Murderer of Jewish Man in France Admits to Antisemitic Motive, Media Reports Say
A 34-year-old Jewish man, Eyal Hadad, was murdered earlier this month in Longperrier, France, northeast of Paris, and the suspected perpetrator, Hadad’s Muslim roommate, has confessed to an antisemitic motive, according to media reports.
The National Bureau of Vigilance Against Antisemitism (BNVCA) stated that the alleged assailant, Mohamed Dridi, killed Hadad with an ax blow to the head. Dridi was also said to have burned Hadad’s face in an attempt to prevent him from being identified.
After not hearing from Hadad for two days, members of his family, who live in Be’er Sheva, Israel, called Dridi, who then turned himself into police and directed them to Hadad’s body, which Dridi had moved to a nearby wooded area.
The media reports said Dridi initially told police that he had attacked Hadad— who was originally from Djerba, Tunisia — over an unpaid $100 debt. But he subsequently admitted to killing Hadad because he was Jewish.
The BNVCA said it was concerned over “the silence surrounding this case” by French authorities.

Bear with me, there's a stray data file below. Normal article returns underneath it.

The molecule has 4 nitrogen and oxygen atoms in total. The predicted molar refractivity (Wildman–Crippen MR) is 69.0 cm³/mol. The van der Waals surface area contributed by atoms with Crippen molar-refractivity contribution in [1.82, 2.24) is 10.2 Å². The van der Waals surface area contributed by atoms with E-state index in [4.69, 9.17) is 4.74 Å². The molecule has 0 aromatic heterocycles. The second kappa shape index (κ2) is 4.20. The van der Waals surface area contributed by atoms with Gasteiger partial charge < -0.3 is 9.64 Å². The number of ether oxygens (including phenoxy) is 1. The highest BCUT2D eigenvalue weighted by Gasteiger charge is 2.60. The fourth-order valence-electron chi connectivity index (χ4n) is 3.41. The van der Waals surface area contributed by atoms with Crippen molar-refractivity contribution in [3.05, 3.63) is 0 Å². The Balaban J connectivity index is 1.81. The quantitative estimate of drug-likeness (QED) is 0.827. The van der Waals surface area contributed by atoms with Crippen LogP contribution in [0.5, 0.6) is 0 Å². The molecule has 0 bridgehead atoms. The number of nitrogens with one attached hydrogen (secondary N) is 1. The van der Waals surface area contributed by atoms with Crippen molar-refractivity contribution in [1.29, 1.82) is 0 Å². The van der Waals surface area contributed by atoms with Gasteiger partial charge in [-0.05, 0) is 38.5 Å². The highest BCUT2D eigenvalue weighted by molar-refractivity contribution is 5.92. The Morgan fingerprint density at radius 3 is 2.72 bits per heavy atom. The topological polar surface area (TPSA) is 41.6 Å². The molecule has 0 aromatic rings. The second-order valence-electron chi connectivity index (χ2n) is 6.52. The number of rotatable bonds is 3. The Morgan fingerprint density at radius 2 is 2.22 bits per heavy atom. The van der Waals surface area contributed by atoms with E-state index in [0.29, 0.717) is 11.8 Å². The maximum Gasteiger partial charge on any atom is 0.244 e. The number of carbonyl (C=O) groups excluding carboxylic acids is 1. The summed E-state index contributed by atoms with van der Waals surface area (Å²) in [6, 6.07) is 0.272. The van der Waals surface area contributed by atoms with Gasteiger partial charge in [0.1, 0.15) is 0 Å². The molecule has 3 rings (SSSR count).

Yonathan Arfi — president of the Representative Council of French Jewish Institutions (CRIF) — expressed “full solidarity” with the Hadad family.
“We hope for information quickly [about the case] and ask that all possibilities be examined at this stage, including the possibility of the aggravating factor of antisemitism,” Arfi tweeted on Monday.
Le Crif exprime sa pleine solidarité à la famille d’Eliahou Haddad, tué le 19 août à Longperrier (77).
Nous espérons rapidement des informations et demandons que toutes les pistes soient explorées à ce stade, y compris l’éventualité du facteur aggravant d”antisémitisme.
— Yonathan Arfi (@Yonathan_Arfi) August 29, 2022
The Combat Antisemitism Movement (CAM) supports CRIF’s call for a thorough investigation into the murder of Hadad and stands in solidarity with the French Jewish community, which has been targeted in a string of violent antisemitic incidents in recent years, including the brutal murders of Sarah Halimi and Mireille Knoll in 2017 and 2018.